Have you ever thought about having your own bookplate? Steve did, for a long time. Then he decided he would make it happen. He now has 6 bookplates (or 8, depending on how you count). His article tells you about his experience and then what you need to know to avoid false starts. Even if the desire to have your own bookplate has not yet overwhelmed you, you’ll like Steve’s quirky insight into the strange, driven world of collecting.

Many of the Maskelyne items in the Davenport Collection were made for public consumption: programmes, publicity material, printed books, and so on. One of our shelves is occupied by books which were always intended to be private. They are the surviving business records of the Maskelynes at St George’s Hall.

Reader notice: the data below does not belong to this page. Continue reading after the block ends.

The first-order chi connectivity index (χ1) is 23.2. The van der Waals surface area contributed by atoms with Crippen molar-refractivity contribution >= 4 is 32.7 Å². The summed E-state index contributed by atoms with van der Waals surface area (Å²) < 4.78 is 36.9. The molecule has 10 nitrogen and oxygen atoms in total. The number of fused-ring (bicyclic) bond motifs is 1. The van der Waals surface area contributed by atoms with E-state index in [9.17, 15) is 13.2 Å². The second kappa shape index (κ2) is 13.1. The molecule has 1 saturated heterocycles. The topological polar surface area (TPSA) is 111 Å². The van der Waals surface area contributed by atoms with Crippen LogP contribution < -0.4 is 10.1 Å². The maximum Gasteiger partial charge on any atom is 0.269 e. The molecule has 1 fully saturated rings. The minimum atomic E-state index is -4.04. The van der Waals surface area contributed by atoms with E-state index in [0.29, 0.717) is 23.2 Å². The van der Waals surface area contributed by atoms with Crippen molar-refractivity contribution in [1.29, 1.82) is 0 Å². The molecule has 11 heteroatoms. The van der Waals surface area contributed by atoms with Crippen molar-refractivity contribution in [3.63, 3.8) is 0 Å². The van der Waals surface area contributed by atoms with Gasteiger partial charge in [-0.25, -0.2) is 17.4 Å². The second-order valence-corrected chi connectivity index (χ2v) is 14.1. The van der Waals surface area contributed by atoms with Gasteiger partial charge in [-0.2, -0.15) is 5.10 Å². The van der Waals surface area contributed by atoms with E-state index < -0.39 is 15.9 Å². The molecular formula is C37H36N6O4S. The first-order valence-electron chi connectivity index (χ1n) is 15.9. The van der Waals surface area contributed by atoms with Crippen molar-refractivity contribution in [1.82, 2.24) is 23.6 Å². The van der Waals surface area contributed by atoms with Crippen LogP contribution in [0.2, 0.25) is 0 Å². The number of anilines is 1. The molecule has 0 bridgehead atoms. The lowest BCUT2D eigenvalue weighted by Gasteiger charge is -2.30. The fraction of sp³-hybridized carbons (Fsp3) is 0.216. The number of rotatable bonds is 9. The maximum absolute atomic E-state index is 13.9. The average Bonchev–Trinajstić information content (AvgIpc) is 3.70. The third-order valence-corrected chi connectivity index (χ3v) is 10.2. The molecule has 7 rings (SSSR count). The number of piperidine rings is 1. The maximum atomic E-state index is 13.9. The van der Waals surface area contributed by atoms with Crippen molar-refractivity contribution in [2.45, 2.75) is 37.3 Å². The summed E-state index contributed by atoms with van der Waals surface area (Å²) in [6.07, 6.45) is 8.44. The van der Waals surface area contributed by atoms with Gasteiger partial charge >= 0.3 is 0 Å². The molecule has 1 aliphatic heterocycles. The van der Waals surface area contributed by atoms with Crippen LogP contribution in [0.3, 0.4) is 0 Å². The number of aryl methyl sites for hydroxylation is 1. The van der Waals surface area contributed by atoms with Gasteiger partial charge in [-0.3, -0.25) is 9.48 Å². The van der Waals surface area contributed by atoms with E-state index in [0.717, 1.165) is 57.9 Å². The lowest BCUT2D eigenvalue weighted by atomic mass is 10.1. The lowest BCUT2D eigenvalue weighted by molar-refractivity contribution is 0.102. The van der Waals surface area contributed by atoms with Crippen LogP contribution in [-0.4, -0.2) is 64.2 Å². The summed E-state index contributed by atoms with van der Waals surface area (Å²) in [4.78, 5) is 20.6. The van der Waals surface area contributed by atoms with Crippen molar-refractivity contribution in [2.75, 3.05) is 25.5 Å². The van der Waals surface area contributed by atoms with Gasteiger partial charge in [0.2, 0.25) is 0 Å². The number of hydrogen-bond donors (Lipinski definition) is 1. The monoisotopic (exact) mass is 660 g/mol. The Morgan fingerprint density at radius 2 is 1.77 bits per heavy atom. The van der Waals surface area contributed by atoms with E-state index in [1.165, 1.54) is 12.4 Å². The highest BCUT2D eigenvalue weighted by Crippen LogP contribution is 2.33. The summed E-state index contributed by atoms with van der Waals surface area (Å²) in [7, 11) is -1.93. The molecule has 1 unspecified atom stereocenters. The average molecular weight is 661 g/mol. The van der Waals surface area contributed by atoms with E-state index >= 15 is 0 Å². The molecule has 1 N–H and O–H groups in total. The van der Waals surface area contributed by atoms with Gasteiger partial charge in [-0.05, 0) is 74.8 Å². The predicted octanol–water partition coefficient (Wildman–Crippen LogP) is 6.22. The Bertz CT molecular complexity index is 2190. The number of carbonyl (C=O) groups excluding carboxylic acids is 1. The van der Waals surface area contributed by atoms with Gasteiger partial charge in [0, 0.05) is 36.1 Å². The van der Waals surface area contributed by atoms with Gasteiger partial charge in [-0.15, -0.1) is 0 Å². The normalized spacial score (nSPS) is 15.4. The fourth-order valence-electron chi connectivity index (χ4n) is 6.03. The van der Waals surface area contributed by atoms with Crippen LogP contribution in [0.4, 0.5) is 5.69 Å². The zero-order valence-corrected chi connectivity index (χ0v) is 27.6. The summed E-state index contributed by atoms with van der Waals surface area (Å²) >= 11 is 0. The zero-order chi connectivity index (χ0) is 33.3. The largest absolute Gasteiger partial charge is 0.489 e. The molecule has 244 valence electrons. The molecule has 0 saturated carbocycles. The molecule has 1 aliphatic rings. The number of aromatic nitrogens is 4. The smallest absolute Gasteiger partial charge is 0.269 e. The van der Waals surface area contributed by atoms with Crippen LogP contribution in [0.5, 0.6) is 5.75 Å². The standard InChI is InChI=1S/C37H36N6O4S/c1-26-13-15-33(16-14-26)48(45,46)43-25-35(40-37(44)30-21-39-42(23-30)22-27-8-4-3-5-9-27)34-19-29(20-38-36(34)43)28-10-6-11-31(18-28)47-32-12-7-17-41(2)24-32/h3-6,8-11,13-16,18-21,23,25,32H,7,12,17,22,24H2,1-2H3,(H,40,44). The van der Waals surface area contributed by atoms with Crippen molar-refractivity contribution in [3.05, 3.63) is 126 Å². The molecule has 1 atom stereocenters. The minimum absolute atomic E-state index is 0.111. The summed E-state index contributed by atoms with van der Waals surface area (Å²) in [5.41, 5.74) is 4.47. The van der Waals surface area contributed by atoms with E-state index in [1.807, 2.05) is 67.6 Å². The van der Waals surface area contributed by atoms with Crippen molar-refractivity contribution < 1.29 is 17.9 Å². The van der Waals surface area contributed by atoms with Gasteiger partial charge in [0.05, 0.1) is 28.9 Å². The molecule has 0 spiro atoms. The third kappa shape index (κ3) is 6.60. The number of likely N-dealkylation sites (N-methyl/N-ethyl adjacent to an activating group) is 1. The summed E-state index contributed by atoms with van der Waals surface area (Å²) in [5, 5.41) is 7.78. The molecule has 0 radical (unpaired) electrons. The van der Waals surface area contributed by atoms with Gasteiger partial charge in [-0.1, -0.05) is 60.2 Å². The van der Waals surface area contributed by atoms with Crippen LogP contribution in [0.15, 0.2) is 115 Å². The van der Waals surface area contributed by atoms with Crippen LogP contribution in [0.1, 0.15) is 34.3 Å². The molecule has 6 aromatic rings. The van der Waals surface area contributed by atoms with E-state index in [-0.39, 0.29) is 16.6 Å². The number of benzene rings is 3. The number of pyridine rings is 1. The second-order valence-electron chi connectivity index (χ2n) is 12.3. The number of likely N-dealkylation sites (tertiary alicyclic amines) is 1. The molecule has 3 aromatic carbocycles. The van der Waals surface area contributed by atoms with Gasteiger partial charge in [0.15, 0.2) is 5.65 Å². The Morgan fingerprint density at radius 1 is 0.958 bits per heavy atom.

The purpose of this article is to record the scope of these business records and provide examples of their content.

Albert Smith (1816-1860) was a Victorian entertainer, novelist and raconteur who had great success appearing at the Egyptian Hall, Piccadilly, in the 1850s. This was long before the magician J. N. Maskelyne appeared there. See also N1909 for an engraving of Albert Smith.

These postcards and business card, originally from the Davenport Collection, were framed as gift for Claude Perry. Some years later, following Claude’s death, the item returned to the collection as a gift from David Cridland.